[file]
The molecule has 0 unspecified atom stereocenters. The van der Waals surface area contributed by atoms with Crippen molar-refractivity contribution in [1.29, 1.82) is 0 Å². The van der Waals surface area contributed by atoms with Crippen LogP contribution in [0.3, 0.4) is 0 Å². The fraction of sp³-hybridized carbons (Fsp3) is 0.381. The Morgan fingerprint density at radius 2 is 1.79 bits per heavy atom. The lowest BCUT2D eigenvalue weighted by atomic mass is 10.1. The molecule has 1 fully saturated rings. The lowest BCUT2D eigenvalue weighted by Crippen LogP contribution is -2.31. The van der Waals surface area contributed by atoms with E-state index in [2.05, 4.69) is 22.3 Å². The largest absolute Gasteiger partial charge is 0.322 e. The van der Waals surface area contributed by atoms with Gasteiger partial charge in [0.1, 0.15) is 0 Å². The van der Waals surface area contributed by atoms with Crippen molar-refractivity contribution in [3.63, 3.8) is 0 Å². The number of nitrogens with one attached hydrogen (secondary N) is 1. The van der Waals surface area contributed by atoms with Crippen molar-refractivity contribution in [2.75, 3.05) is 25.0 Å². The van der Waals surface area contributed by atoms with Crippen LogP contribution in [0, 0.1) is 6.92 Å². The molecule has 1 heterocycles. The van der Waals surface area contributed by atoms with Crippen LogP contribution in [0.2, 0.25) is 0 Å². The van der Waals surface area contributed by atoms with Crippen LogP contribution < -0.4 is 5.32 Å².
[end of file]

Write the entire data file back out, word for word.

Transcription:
The molecule has 0 unspecified atom stereocenters. The van der Waals surface area contributed by atoms with Crippen molar-refractivity contribution in [1.29, 1.82) is 0 Å². The van der Waals surface area contributed by atoms with Crippen LogP contribution in [0.3, 0.4) is 0 Å². The fraction of sp³-hybridized carbons (Fsp3) is 0.381. The Morgan fingerprint density at radius 2 is 1.79 bits per heavy atom. The lowest BCUT2D eigenvalue weighted by atomic mass is 10.1. The molecule has 1 fully saturated rings. The lowest BCUT2D eigenvalue weighted by Crippen LogP contribution is -2.31. The van der Waals surface area contributed by atoms with E-state index in [2.05, 4.69) is 22.3 Å². The largest absolute Gasteiger partial charge is 0.322 e. The van der Waals surface area contributed by atoms with Gasteiger partial charge in [0.1, 0.15) is 0 Å². The van der Waals surface area contributed by atoms with Crippen molar-refractivity contribution in [3.63, 3.8) is 0 Å². The number of nitrogens with one attached hydrogen (secondary N) is 1. The van der Waals surface area contributed by atoms with Crippen molar-refractivity contribution in [2.75, 3.05) is 25.0 Å². The van der Waals surface area contributed by atoms with Crippen LogP contribution in [0, 0.1) is 6.92 Å². The molecule has 1 heterocycles. The van der Waals surface area contributed by atoms with Crippen LogP contribution in [0.2, 0.25) is 0 Å². The van der Waals surface area contributed by atoms with Crippen LogP contribution < -0.4 is 5.32 Å².